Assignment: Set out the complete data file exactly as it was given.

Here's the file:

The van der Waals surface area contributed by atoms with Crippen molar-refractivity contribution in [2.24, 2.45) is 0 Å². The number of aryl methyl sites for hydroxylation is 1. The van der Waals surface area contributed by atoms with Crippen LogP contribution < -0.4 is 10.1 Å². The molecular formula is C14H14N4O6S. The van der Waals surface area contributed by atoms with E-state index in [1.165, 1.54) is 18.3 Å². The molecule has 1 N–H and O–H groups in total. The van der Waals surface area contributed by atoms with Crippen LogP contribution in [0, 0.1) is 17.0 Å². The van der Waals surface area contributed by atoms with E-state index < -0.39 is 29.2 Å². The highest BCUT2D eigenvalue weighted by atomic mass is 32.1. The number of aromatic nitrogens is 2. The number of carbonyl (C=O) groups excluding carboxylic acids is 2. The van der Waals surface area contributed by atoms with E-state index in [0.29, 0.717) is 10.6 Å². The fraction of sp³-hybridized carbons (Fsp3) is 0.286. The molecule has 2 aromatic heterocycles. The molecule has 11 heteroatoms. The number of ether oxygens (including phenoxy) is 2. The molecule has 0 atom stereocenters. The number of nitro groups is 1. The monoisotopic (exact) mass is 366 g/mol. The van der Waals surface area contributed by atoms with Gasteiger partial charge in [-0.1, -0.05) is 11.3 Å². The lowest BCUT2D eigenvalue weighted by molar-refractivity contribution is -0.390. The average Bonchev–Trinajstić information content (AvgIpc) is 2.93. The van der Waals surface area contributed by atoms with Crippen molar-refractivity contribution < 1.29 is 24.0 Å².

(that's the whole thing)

The van der Waals surface area contributed by atoms with Crippen molar-refractivity contribution in [2.24, 2.45) is 0 Å². The number of aryl methyl sites for hydroxylation is 1. The van der Waals surface area contributed by atoms with Crippen LogP contribution < -0.4 is 10.1 Å². The molecular formula is C14H14N4O6S. The van der Waals surface area contributed by atoms with E-state index in [1.165, 1.54) is 18.3 Å². The molecule has 1 N–H and O–H groups in total. The van der Waals surface area contributed by atoms with Crippen LogP contribution in [0, 0.1) is 17.0 Å². The van der Waals surface area contributed by atoms with E-state index < -0.39 is 29.2 Å². The highest BCUT2D eigenvalue weighted by atomic mass is 32.1. The number of aromatic nitrogens is 2. The number of carbonyl (C=O) groups excluding carboxylic acids is 2. The van der Waals surface area contributed by atoms with E-state index in [0.29, 0.717) is 10.6 Å². The fraction of sp³-hybridized carbons (Fsp3) is 0.286. The molecule has 2 aromatic heterocycles. The molecule has 11 heteroatoms. The number of ether oxygens (including phenoxy) is 2. The molecule has 0 atom stereocenters. The number of nitro groups is 1. The monoisotopic (exact) mass is 366 g/mol. The van der Waals surface area contributed by atoms with Gasteiger partial charge in [-0.1, -0.05) is 11.3 Å². The lowest BCUT2D eigenvalue weighted by molar-refractivity contribution is -0.390. The average Bonchev–Trinajstić information content (AvgIpc) is 2.93. The van der Waals surface area contributed by atoms with Crippen molar-refractivity contribution < 1.29 is 24.0 Å².